A storm pushing out of the Rockies will produce a swath of heavy snow from parts of Nebraska and South Dakota to portions of Minnesota, northern Wisconsin and the Upper Peninsula of Michigan through midweek.
The storm deposited up to 2 feet of snow in parts of Montana since the start of the week and close to a foot of snow in parts of Wyoming and western South Dakota.
Enough snow can fall to cause travel delays and disruptions to daily activities into Wednesday.
Moving forward, the storm has the potential to unload a half of a foot of snow in some locations from north-central Nebraska to central Minnesota and along the southern shoreline of Lake Superior.
The storm will pack some wind as well. Local whiteouts are possible where the wind combines with falling or already fallen snow.
Winds averaging between 15 and 30 mph with higher gusts are forecast to cause blowing and drifting snow during and in the wake of the storm into Tuesday night over the central Plains.
South of the snowstorm, winds will howl across the central and southern High Plains.
Strong winds can make for difficult travel along the I-25, I-70 and I-40 corridors into Tuesday night.
Winds gusting between 30 and 50 mph will kick up dust and raise the risk for wildfires in portions of Nebraska, eastern Colorado, western Kansas, northern Arizona, northern New Mexico and the panhandles of Texas and Oklahoma. Much of this area was experiencing moderate to extreme drought conditions.
Even though spring officially arrives on Thursday, the winter weather will not abide by the change of seasons.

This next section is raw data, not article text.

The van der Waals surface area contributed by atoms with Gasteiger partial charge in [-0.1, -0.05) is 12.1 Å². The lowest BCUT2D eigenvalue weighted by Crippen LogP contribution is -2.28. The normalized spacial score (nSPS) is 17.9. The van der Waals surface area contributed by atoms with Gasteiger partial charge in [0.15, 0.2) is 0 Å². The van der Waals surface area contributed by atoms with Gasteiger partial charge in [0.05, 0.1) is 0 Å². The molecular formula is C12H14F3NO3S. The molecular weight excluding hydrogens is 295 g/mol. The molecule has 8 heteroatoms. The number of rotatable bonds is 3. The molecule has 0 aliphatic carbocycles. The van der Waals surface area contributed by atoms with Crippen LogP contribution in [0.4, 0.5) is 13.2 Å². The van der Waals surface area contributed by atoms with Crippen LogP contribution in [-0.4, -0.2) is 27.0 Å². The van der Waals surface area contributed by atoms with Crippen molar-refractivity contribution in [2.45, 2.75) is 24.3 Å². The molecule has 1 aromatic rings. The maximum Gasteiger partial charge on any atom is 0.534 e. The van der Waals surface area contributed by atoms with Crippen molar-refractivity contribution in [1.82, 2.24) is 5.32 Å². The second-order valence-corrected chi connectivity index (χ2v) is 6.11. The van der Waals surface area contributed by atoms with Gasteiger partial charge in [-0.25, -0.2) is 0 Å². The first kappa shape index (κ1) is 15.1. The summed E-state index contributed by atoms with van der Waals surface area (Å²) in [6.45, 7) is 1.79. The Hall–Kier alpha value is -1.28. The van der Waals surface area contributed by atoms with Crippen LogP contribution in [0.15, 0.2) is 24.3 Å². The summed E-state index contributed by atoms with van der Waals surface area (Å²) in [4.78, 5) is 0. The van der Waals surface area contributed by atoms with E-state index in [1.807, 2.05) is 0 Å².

While a push of chilly air follows the midweek storm, a stronger push of cold air is forecast to follow yet another storm with snow at the end of the week.
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On the surface, climate change is taking its toll on the environment itself with rising temperatures, disappearing coastlines and destroyed ecosystems.
With warm air set to make a comeback this week across the midwestern and northeastern United States, it may take until the end of October for cool weather to finally get the upper hand.
Much-needed rain and cooler air is set to descend over California later this week, but the pattern change may come with some setbacks for fire-ravaged areas.
Regardless of whether the Atlantic Basin’s next tropical depression forms by midweek, downpours will stream across the Caribbean Islands still enduring the long road to recovery after hurricanes Irma and Maria.
At least 34 people have been killed in wildfires scorching Portugal and Spain, according to government officials.
Despite no longer being a hurricane, Ophelia turned deadly and continues to batter Ireland and the United Kingdom with destructive winds and dangerous seas.
Tropical Storm Lan is expected to strengthen this week before threatening Japan this weekend and early next week.
A snow-filled winter is in store for much of eastern Canada as storms frequent some of the country’s most populated cities.